The plasmalemma and hyaline ectoplasm together constitute the sensory and motor organ of macrophages. The purpose of this study was to isolate this cell fraction in order to analyze it biochemically and functionally. Brief sonification of warmed rabbit lung macrophages caused release of heterodisperse hyaline blebs and filopodia, which were easily collected by differential centrifugation. Viewed in the electron microscope, these structures consisted of membrane-bounded sacs principally containing actin filaments. Some contained secondary lysosomes. They were enriched threefold over whole cell homogenates in specific adenylate cyclase activity and in trichloroacetic-acid-precipitable (125)I when derived from cells labeled with 125(I) by means of a lactoperoxidase-catalyzed reaction. These markers were found to have identical isopycnic densitites when macrophage homogenates were subjected to sedimentation in a focusing sucrose density gradient system, and these markers had densities distinct from those of other cytoplasmic organelles. These markers were therefore assumed to be associated with macrophage plasma membranes. The specific β- glucuronidase activity of the bleb fraction was similar to that of homogenates, but the blebs had considerably lower specific succinic dehydrogenase activity and RNA content, and DNA was undetectable. Electrophoresis of blebs solubilized in sodium dodecyl sulfate on polyacrylamide gels revealed polypeptides co-migrating with macrophage actin-binding protein, myosin, and actin; blebs also had EDTA-activated adenosine triphosphatase activity characteristic of myosin. The concentrations of actin-binding protein and myosin were higher in blebs than in cells or cytoplasmic extracts, whereas actin concentrations were similar (relative to extracts) or only slightly greater (than in cells). Blebs and intact cells had high lactate dehydrogenase activities in the presence but not the absence of Triton X-100. Blebs and cells oxidased 1-[(14)C]glucose, and the rate of glucose oxidation was increased substantially in the presence of latex beads. We conclude that intact sacs of plasmalemma encasing contractile proteins and cytoplasmic enzymes can be isolated from macrophages. They are enriched in myosin and actin-binding protein, indicating that the contractile apparatus is regulated in the cell periphery. These structures have the capacity to respond to environmental signals. We suggest the name "podosomes" for them because of their resemblance to macrophage pseudopodia. We propose that podosome formation results from rapid dissolution of the cortical gel when the membrane is in an actively extended configuration.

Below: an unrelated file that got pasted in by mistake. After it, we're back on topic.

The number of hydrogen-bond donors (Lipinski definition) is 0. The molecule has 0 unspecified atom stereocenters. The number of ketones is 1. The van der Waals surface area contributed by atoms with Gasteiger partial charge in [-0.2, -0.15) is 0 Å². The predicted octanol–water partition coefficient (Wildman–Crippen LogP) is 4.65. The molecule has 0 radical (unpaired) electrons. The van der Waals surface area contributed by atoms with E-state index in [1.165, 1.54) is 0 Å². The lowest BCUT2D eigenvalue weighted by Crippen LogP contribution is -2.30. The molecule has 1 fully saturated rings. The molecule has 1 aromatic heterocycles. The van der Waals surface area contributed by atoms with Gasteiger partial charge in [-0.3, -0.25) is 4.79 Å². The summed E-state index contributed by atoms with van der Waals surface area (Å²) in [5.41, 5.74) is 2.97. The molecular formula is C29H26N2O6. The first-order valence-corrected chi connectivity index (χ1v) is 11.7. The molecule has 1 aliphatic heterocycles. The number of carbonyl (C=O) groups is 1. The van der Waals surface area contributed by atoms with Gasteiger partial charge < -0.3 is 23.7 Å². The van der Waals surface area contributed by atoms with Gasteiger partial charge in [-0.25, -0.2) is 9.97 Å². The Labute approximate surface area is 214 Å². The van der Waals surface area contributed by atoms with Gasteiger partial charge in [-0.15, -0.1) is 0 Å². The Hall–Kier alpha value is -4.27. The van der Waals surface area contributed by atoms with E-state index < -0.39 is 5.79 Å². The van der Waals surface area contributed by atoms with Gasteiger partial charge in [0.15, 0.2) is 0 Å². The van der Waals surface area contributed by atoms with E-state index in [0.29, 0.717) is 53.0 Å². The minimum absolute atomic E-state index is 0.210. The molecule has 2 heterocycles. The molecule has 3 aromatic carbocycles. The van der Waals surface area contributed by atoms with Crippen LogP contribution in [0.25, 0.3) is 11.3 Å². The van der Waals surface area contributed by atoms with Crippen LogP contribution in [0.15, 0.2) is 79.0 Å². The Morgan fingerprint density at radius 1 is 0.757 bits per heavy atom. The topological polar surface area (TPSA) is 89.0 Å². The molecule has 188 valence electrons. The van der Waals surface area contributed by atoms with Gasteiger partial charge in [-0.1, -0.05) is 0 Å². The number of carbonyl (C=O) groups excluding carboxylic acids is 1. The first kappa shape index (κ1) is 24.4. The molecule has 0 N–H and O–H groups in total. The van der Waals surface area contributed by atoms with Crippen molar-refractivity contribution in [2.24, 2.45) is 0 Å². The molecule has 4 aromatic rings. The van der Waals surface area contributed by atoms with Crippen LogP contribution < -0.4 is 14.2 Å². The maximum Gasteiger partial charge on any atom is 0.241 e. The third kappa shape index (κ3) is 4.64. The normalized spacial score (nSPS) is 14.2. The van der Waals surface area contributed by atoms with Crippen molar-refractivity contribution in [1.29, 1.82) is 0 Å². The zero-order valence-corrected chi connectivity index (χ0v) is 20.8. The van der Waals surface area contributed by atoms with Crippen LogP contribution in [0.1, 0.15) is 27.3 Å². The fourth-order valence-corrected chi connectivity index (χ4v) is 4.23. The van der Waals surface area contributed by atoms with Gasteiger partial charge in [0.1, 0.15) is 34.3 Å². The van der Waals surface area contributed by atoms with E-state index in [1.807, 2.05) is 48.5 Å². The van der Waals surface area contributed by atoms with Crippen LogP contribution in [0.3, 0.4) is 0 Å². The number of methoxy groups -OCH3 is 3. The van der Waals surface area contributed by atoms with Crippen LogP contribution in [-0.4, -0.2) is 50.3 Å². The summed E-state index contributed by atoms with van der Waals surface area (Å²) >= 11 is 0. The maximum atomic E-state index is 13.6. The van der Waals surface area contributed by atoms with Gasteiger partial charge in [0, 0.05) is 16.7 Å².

PMCID: PMC2111601  PMID: 925088
5.  Cell killing by lysosomotropic detergents 
The Journal of Cell Biology  1983;97(6):1841-1851.